“It doesn’t seem square to me to draw the water table down here and recharge CAP water over there, wherever there is,” Carpenter said.

The Quail Creek community was granted assured water supply approvals by the state for more than 4,000 homes in the 1990s and early 2000s.

A fourth retired hydrologist, Don Pool, agreed that subsidence could become a concern in some heavily pumped areas, but said that maybe “they can trade water across the valley somehow” to alleviate problems like that in isolated areas.

“I don’t see it as a huge issue if the region is in safe yield” overall, said Pool, also formerly of the geological survey.

“You’re going to look at trouble”

The city of Tucson has averted major subsidence by halting most of its pumping in favor of importing CAP water.

But in suburban areas where heavy pumping continues, “I think some disasters are possible,” said Leake, adding the risks should be examined case by case.

In terms of sheer water availability, as levels approach 1,000 feet deep, “you’re going to look at trouble,” said Maddock.

Water quality issues would probably be the first problem because the deeper water is typically at higher temperatures, which can leach naturally occurring contaminants from surrounding rock.

Also, at deeper levels, “energy costs are pretty damn severe,” he said.

Below 500 feet, the water is also more likely to have higher fluoride levels, which can cause browning of teeth, said Carpenter.

As a well and its pumps approach 1,000 feet, you can get to the point where they can’t reach water because the well casing isn’t deep enough, he said.

You can reconfigure the well, but “then what do you do? Go down another 1,000 feet? There’s not a guarantee that you’ll get some water. You could run out of water,” Maddock said.

“Illinois did a better job with capturing rainfall for recharging aquifers than we do here,” says Chuck Stack, an environmental scientist.

Risk of earth fissures

Typically, areas of a groundwater basin most prone to subsidence have larger amounts of clay, the hydrologists said. Clay layers have finer-grained sediments than sands and gravels. That makes it harder to remove water from clay layers, but makes it easier for them to compact and settle when water is removed.

The Tucson basin’s heaviest clay concentrations — typically 60% to 80% — stretch along a belt-shaped band running from central Tucson south to the booming Sahuarita and Green Valley areas, a 1987 U.S.G.S. map shows. Clay concentrations of 40% to 60% are common immediately surrounding that belt. Heading north toward Catalina and SaddleBrooke, concentrations drop to the 20% 40% range.

“I’d say somewhere from 40% to 60% might be places that should be examined a little closer to see what the susceptibility to subsidence might be,” said Leake.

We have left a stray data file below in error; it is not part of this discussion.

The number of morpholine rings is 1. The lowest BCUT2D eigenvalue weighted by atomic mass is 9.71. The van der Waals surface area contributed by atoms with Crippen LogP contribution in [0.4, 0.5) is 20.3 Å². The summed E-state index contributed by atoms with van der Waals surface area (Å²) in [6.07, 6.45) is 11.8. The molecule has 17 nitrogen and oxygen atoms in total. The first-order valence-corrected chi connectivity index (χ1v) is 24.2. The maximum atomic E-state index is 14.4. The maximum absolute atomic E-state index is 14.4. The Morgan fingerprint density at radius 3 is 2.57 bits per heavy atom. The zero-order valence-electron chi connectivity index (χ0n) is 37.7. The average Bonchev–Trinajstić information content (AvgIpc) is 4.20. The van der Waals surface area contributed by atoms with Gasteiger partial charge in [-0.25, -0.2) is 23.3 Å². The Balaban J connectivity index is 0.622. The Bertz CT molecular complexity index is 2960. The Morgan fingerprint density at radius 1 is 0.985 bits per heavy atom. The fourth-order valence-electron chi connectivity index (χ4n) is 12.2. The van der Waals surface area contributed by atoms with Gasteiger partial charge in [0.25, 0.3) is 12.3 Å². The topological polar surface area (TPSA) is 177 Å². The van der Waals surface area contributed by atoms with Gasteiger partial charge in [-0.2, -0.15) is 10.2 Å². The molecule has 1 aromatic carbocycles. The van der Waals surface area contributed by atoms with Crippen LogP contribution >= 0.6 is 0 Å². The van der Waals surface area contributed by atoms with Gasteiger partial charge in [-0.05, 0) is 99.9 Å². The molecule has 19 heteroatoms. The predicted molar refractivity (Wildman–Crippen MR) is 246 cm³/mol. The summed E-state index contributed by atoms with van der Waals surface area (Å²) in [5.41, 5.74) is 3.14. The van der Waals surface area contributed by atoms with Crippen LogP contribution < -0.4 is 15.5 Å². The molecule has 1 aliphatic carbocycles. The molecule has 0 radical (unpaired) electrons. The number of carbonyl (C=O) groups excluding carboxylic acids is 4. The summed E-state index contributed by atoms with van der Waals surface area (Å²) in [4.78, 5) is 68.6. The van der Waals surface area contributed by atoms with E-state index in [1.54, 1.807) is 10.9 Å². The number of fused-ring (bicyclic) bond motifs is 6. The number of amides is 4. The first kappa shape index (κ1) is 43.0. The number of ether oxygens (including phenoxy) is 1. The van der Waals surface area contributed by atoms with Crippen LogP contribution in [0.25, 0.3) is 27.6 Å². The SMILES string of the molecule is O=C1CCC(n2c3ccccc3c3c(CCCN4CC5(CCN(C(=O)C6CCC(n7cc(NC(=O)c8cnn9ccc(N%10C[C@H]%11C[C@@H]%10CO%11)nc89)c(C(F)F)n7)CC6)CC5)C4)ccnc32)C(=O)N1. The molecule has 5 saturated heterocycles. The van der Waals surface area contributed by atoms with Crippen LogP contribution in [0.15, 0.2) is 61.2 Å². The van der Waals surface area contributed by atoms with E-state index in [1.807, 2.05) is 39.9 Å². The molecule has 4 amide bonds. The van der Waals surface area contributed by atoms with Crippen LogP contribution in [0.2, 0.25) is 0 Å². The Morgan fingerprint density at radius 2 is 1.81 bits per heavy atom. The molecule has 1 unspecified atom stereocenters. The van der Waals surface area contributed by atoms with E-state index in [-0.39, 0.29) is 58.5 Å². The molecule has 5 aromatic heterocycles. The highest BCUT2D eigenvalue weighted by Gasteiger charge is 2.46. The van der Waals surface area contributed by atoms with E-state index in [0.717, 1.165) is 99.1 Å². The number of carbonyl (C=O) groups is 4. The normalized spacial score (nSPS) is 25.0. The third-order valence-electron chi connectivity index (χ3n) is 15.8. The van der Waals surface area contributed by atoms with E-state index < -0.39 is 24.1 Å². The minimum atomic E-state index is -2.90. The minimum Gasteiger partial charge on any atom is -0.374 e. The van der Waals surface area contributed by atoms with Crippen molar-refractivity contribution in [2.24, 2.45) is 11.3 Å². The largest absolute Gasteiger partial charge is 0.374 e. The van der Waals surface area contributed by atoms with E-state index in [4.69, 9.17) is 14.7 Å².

The 1987 report warned that subsidence in this area could someday get as bad as in the Eloy-Picacho area of Pinal County. There, heavy agricultural pumping has caused the ground to sink up to 20 feet and triggered earth fissures up to 2 miles long.

Rate of decline

Sam Sherrill, who lives in the SaddleBrooke subdivision south of SaddleBrooke Ranch in Pinal County, is concerned about the future of the water supply lying underneath.

Now 78, he moved to SaddleBrooke five years ago from Ohio after retiring as an associate professor at the University of Cincinnati’s School of Planning.

He started digging into his area’s water issues about a year ago, after he would ask people where “our water is coming from, and everywhere I asked, nobody knew.”

After hitting blind alleys, he recently found Arizona Department of Water Resources records for one private water-company well serving SaddleBrooke that shows it’s been falling about 1.5 feet a year since 1995.

To him, that’s no sign of impending crisis, since that well sits at 344 feet.

At that rate, water levels will only drop to 500 feet over 100 years.

But the rate of decline could increase, because Robson is now selling homes for a neighboring, 500-home development called the Preserve at SaddleBrooke.

In addition, a map recently circulated by officials associated with the SaddleBrooke Ranch project shows another, 3,534-acre “future potential expansion area” of lands surrounding the current development.

Sherrill said he’s concerned that the pumping and replenishment of water supplies by various agencies and companies is “a game of musical chairs. There are more and more people buying fewer chairs.”

He likens the practice of people buying subdivision lots for which pumped water will be replenished elsewhere to “a water insurance scheme, like buying insurance without knowing what the risk is.”

Natural desert was cleared for the Saddlebrooke Ranch golf course in 2005.

“Something’s not right”

Down in Quail Creek, which lies east of Green Valley along Old Nogales Highway, residents Chuck Stack and John Murphy also are concerned about falling water tables under their subdivision.

Quail Creek was granted assured water supply approvals by the state for more than 4,000 homes in the 1990s and early 2000s.

They know their subdivision will keep growing, since they see new building pad locations rising along Quail Crossing Road, the main drag through the red tile roofs, golf course and country club in their community.

And since the state law doesn’t require private water providers like theirs to report to the state how fast their water levels are falling each year, they’re concerned “something’s not right here,” Murphy said.

But Stack, who moved to Quail Creek from Aurora, Illinois, in early 2019, said he’s not concerned that the region will run out of water because as a certified environmental scientist, he believes lots of improvements can be made in water conservation.

“Illinois did a better job with capturing rainfall for recharging aquifers than we do here. Arizona is probably 20 years behind Illinois,” he said.

“Arizona is going to have to get its act together and do some aggressive work on rainwater harvesting and conservation,” he said.

“It takes money, but in the long term potable water is one of the most valuable resources in the Sonoran Desert. We should treat it that way.”

Contact reporter Tony Davis at or 806-7746. On Twitter@tonydavis987